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Sunday, May 20, 2018
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Panelist Bio


Darryl 'DMC' McDaniels
One-third of the legendary hip-hop group Run-DMC

Darryl "DMC" McDaniels, one-third of the legendary hip-hop group Run-DMC helped pioneer a sound and image that to this day is referenced as anything and everything hip-hop. Having sold over 30 million singles and albums as part of Run-DMC, Darryl's name and image became synonymous with rap and popular culture.

At the age of 35 while working on his autobiography, he discovered from his mother that he had been adopted.

In 2006, McDaniels began a search for his birth mother, creating a documentary with VH1, "DMC: My Adoption Journey" which has been nominated for the 28th Annual News & Documentary Emmy Awards.

Darryl's adoption journey continues as he takes his experiences to the streets, creating and participating in charity and adoption organization events and initiatives. "All children, in orphanages, in foster-care and adopted need to know regardless of our situation...we are already great! We are the kings and queens of the universe."

His 2006 solo CD, Checks Thugs and Rock N' Roll includes the song Just Like Me a remake of Harry Chapin's Cat's in the Cradle he recorded with Sarah McLachlan. The song puts into words McDaniels' feelings about being adopted. He hopes that other adoptees or children in foster care can identify with him and know that they are not alone.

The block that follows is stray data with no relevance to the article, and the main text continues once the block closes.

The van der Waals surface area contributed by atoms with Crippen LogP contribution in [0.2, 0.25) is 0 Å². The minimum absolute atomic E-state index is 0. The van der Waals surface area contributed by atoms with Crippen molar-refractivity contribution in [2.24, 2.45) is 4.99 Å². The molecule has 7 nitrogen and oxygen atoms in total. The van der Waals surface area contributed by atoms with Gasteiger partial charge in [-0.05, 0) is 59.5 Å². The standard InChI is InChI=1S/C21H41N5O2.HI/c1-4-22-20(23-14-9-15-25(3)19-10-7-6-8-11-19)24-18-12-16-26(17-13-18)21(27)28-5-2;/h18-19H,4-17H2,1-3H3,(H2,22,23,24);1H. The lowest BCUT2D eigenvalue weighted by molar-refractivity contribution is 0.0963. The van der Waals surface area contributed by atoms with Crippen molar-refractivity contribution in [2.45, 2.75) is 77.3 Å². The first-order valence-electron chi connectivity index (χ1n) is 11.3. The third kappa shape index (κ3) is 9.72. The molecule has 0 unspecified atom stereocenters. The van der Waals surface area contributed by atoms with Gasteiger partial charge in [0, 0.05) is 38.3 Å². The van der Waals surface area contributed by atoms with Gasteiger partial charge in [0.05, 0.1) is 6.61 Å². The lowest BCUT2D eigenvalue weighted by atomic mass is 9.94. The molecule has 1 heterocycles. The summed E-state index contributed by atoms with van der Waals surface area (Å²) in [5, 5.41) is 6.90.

Current Topic


     05/18 - News About the News

How can viewers distinguish between fact and fake news and is social media blurring the difference?
According to the 2018 Louisiana Survey, when it comes to trusting news organizations, more Louisiana residents put their faith in local media than national media outlets. Despite that trust, only 36 percent of the state’s news consumers say local news deals fairly with both sides.

So, why is there so much mistrust of the news media? What role has the downsizing of traditional media played in creating a gap in coverage and possibly, community trust? Where are consumers primarily getting their news? And, how can viewers distinguish between fact and fake news and is social media blurring the difference? Louisiana Public Square looks for answers to these questions and more on “News about the News” airing Wednesday, May 23 at 7pm on LPB and in New Orleans on WLAE. (Recording Tuesday, May 22)

Our panelists are:
• Len Apcar, Wendell Gray Switzer Jr. Endowed Chair in Media Literacy, LSU Manship School
• Jarvis DeBerry, Deputy Opinion Editor, New Orleans Times-Picayune
• Peter Kovacs, Editor, The Advocate
• Lance Porter, Director, LSU Social Media Analysis & Creation Lab

LPB CEO, Beth Courtney and journalist and political historian, Bob Mann moderate the discussion. The program features interviews with Michael Henderson, director of the LSU Public Policy Research Lab; Ray Pingree, Associate Professor wth the LSU Manship School of Communication; John DeSantis, Senior Staff Writer for The Houma Times and Judi Terzotis, president of The Advocate.

Louisiana Public Square can also be heard on public radio stations WRKF in Baton Rouge; Red River Radio in Shreveport and Monroe; and WWNO in New Orleans. Check their station websites for schedule.
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Special Presentation


     05/16 - Louisiana Veterans Coming Home

What challenges do our returning veterans face?
 

Recent Topics


     04/18 - Balancing Eldercare

How much does Louisiana spend on nursing homes versus home and community-based care?

     03/18 - Making Schools Safe

Where does Louisiana stand in this national discussion?

     02/18 - Drawing the Line: Sexual Harassment in Louisiana

How widespread is the problem in our state? Take the survey!

     01/18 - Early Education Matters

Should early childhood education be a priority?
»»» View all Topics!
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